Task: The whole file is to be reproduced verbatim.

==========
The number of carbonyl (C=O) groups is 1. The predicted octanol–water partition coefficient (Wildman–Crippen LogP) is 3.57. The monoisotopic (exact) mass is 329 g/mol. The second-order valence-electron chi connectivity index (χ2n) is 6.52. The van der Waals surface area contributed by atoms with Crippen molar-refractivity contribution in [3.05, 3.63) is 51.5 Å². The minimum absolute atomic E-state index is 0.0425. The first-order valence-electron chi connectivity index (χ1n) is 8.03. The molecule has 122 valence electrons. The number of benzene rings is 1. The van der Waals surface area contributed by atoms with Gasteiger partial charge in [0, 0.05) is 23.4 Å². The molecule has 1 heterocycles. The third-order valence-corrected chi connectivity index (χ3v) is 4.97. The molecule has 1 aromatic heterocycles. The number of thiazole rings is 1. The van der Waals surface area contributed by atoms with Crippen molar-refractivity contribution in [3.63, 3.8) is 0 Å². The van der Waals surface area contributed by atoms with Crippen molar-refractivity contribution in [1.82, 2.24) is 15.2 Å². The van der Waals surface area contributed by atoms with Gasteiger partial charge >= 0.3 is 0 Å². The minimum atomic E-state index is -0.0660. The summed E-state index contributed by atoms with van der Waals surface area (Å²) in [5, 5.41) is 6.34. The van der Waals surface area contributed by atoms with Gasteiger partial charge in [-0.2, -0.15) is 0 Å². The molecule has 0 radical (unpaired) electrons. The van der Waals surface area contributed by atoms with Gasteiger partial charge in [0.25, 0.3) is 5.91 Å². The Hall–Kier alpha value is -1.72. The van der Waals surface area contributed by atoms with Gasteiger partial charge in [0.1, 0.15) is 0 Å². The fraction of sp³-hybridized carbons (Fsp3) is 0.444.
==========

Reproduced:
The number of carbonyl (C=O) groups is 1. The predicted octanol–water partition coefficient (Wildman–Crippen LogP) is 3.57. The monoisotopic (exact) mass is 329 g/mol. The second-order valence-electron chi connectivity index (χ2n) is 6.52. The van der Waals surface area contributed by atoms with Crippen molar-refractivity contribution in [3.05, 3.63) is 51.5 Å². The minimum absolute atomic E-state index is 0.0425. The first-order valence-electron chi connectivity index (χ1n) is 8.03. The molecule has 122 valence electrons. The number of benzene rings is 1. The van der Waals surface area contributed by atoms with Gasteiger partial charge in [0, 0.05) is 23.4 Å². The molecule has 1 heterocycles. The third-order valence-corrected chi connectivity index (χ3v) is 4.97. The molecule has 1 aromatic heterocycles. The number of thiazole rings is 1. The van der Waals surface area contributed by atoms with Crippen molar-refractivity contribution in [3.63, 3.8) is 0 Å². The van der Waals surface area contributed by atoms with Crippen molar-refractivity contribution in [1.82, 2.24) is 15.2 Å². The van der Waals surface area contributed by atoms with Gasteiger partial charge >= 0.3 is 0 Å². The minimum atomic E-state index is -0.0660. The summed E-state index contributed by atoms with van der Waals surface area (Å²) in [5, 5.41) is 6.34. The van der Waals surface area contributed by atoms with Gasteiger partial charge in [-0.2, -0.15) is 0 Å². The molecule has 0 radical (unpaired) electrons. The van der Waals surface area contributed by atoms with Gasteiger partial charge in [0.25, 0.3) is 5.91 Å². The Hall–Kier alpha value is -1.72. The van der Waals surface area contributed by atoms with Gasteiger partial charge in [0.1, 0.15) is 0 Å². The fraction of sp³-hybridized carbons (Fsp3) is 0.444.